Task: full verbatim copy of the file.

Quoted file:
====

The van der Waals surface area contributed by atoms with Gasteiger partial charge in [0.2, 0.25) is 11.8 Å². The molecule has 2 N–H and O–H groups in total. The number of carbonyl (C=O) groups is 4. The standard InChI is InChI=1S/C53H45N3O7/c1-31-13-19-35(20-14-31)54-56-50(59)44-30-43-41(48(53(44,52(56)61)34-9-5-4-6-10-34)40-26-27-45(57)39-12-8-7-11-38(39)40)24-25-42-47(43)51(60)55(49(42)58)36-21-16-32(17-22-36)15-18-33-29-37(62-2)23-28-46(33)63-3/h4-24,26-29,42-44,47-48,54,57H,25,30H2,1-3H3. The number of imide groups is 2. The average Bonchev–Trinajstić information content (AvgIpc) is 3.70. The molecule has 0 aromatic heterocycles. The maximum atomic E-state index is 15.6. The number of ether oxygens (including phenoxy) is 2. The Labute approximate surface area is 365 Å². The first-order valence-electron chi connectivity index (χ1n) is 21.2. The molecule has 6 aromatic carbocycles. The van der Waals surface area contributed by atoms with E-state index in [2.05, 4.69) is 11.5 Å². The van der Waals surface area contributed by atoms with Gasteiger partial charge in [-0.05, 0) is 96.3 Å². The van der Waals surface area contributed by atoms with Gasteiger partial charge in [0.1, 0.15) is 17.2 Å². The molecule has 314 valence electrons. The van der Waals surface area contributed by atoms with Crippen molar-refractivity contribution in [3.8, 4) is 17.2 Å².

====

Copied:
The van der Waals surface area contributed by atoms with Gasteiger partial charge in [0.2, 0.25) is 11.8 Å². The molecule has 2 N–H and O–H groups in total. The number of carbonyl (C=O) groups is 4. The standard InChI is InChI=1S/C53H45N3O7/c1-31-13-19-35(20-14-31)54-56-50(59)44-30-43-41(48(53(44,52(56)61)34-9-5-4-6-10-34)40-26-27-45(57)39-12-8-7-11-38(39)40)24-25-42-47(43)51(60)55(49(42)58)36-21-16-32(17-22-36)15-18-33-29-37(62-2)23-28-46(33)63-3/h4-24,26-29,42-44,47-48,54,57H,25,30H2,1-3H3. The number of imide groups is 2. The average Bonchev–Trinajstić information content (AvgIpc) is 3.70. The molecule has 0 aromatic heterocycles. The maximum atomic E-state index is 15.6. The number of ether oxygens (including phenoxy) is 2. The Labute approximate surface area is 365 Å². The first-order valence-electron chi connectivity index (χ1n) is 21.2. The molecule has 6 aromatic carbocycles. The van der Waals surface area contributed by atoms with E-state index in [2.05, 4.69) is 11.5 Å². The van der Waals surface area contributed by atoms with Gasteiger partial charge in [-0.05, 0) is 96.3 Å². The van der Waals surface area contributed by atoms with Gasteiger partial charge in [0.1, 0.15) is 17.2 Å². The molecule has 314 valence electrons. The van der Waals surface area contributed by atoms with Crippen molar-refractivity contribution in [3.8, 4) is 17.2 Å².